Nov 112019
 

In case you’re wondering, in the parlance of the Francophone West Indies, the term “cabresse” (or “chabine”) refers to a light skinned mulatto, what Guyanese would call a dougla gyal – not altogether politically correct these days, but French Caribbean folks have always been somewhat more casual about such terms (witness the “Negrita” series of rums, for example) so perhaps for them it’s less of a big deal. The rum in question comes from French Guiana in this case, made there by the same distillery of St. Maurice which also provides the stock for the rhums of that little indie out of Toulouse, Toucan. It is now the only distillery in the country, though back in the 1930s there were about twenty others.

The blanc is the standard white rum of the company and the brand name of La Cabresse – other brands they make are La Cayennaise and La Coeur de Chauffe, none of which I’ve tried thus far. Like all their rums, its a column still product based on a 48-hour fermentation cycle of the fresh cane juice harvested from their own fields, and it’s bottled at what could almost be seen as a standard for whites, 50% ABV.  And that’s sufficient to give it some heft while not being too milquetoast for a hard charging bar cocktail.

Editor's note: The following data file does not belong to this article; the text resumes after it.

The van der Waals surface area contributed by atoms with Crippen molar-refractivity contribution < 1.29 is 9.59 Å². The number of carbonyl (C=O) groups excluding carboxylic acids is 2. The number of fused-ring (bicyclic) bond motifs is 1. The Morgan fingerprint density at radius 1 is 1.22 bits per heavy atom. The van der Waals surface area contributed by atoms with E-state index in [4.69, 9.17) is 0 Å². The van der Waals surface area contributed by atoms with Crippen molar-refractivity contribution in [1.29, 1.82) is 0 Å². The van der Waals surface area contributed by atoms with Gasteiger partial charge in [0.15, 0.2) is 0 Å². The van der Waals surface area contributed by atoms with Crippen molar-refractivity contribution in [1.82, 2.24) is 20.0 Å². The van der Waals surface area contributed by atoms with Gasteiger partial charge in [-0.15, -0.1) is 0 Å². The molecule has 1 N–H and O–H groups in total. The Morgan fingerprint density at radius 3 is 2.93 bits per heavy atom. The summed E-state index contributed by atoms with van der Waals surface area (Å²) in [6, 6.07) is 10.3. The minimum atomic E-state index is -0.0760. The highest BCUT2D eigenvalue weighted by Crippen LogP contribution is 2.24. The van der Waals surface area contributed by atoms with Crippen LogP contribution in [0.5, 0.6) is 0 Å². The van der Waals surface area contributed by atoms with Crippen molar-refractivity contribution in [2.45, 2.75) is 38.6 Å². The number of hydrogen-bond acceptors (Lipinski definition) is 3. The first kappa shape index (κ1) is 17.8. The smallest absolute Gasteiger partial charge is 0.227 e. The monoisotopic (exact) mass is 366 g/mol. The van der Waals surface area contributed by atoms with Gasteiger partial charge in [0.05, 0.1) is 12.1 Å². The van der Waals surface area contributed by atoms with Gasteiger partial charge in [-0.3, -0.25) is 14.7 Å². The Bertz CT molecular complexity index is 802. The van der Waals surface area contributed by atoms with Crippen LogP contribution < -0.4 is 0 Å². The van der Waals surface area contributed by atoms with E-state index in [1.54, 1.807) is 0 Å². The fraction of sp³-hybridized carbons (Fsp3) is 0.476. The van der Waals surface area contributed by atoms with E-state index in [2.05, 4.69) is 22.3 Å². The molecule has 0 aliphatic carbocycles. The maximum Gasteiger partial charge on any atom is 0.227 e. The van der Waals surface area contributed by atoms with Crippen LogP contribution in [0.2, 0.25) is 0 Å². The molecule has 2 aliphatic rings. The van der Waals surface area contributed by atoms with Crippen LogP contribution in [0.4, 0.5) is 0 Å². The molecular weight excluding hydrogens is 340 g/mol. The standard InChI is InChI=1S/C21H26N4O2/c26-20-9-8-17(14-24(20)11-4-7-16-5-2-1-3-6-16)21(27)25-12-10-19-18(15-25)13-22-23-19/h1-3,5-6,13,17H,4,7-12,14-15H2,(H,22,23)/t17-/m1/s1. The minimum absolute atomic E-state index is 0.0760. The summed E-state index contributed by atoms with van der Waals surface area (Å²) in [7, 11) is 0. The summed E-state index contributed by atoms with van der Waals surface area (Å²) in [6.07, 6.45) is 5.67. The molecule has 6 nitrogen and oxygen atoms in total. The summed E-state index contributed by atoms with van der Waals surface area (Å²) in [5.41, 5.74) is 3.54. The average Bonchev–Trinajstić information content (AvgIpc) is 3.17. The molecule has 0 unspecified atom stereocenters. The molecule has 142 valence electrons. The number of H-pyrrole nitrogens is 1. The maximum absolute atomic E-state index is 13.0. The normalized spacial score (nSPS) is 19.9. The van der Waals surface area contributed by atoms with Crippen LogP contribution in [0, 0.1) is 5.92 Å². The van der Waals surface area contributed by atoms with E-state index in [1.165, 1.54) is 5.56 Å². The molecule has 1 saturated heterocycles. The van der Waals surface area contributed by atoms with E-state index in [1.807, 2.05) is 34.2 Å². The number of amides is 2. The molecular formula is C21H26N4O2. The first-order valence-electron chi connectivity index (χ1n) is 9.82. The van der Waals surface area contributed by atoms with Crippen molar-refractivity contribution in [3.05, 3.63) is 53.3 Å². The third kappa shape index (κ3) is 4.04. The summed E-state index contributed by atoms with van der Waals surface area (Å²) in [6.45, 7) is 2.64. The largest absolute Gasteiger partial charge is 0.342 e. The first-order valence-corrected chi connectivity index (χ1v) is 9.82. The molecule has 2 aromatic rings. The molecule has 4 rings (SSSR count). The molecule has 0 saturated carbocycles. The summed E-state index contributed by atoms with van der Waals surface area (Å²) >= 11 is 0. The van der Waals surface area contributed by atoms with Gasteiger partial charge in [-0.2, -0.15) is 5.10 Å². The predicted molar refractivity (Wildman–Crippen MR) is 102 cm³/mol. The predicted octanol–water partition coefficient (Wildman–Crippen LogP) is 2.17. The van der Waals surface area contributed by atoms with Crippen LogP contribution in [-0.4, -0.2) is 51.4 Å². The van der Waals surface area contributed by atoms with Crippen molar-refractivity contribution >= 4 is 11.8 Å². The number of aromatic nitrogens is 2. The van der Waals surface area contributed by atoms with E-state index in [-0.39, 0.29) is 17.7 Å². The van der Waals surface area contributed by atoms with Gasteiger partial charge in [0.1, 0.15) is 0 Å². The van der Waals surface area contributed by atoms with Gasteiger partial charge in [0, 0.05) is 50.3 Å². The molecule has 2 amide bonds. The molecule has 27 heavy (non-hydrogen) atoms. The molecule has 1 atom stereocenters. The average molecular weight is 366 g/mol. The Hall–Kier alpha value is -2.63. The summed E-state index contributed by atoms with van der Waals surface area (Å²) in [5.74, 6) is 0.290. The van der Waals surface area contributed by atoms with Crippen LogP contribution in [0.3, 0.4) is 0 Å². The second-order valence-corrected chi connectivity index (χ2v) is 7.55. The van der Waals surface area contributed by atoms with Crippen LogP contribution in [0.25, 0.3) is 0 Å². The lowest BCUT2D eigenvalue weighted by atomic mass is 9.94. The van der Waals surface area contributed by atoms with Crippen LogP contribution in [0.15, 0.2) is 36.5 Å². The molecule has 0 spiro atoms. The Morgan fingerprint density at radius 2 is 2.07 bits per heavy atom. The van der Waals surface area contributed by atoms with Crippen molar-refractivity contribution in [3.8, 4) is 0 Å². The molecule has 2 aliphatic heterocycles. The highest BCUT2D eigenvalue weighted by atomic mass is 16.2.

Certainly it gives the flavours ample room to emerge. It’s self-evidently a cane juice rhum, redolent of fresh wet grass, sugar cane sap, swank, and white fruits like ripe pears and guavas, and without any tart tang or bite. There’s a touch of avocados, brine and olives mixed up with lime leaves, and a clear hint of anise in the background. 

The rhum presents as warm rather than hot or sharp, so relatively tame to sniff, and this continues on to the palate. There a certain sweetness, light and clear, that is more pronounced in the initial sips, and the citrus notes are more noticeable, as are the brine and slight rottenness.  What’s most distinct is the emergent strain of ouzo, of licorice (mostly absent from the nose until after it opens up a bit) … but fortunately this doesn’t take over, integrating reasonably well with tastes of clear bubble gum and strawberry soda pop that round out the crisp profile. Finish is medium long, dry, sweet, warm  Guavas and white fruits and watery pears mingle with oranges and citrus peel and a slight dusting of salt, and that’s just about the whole story.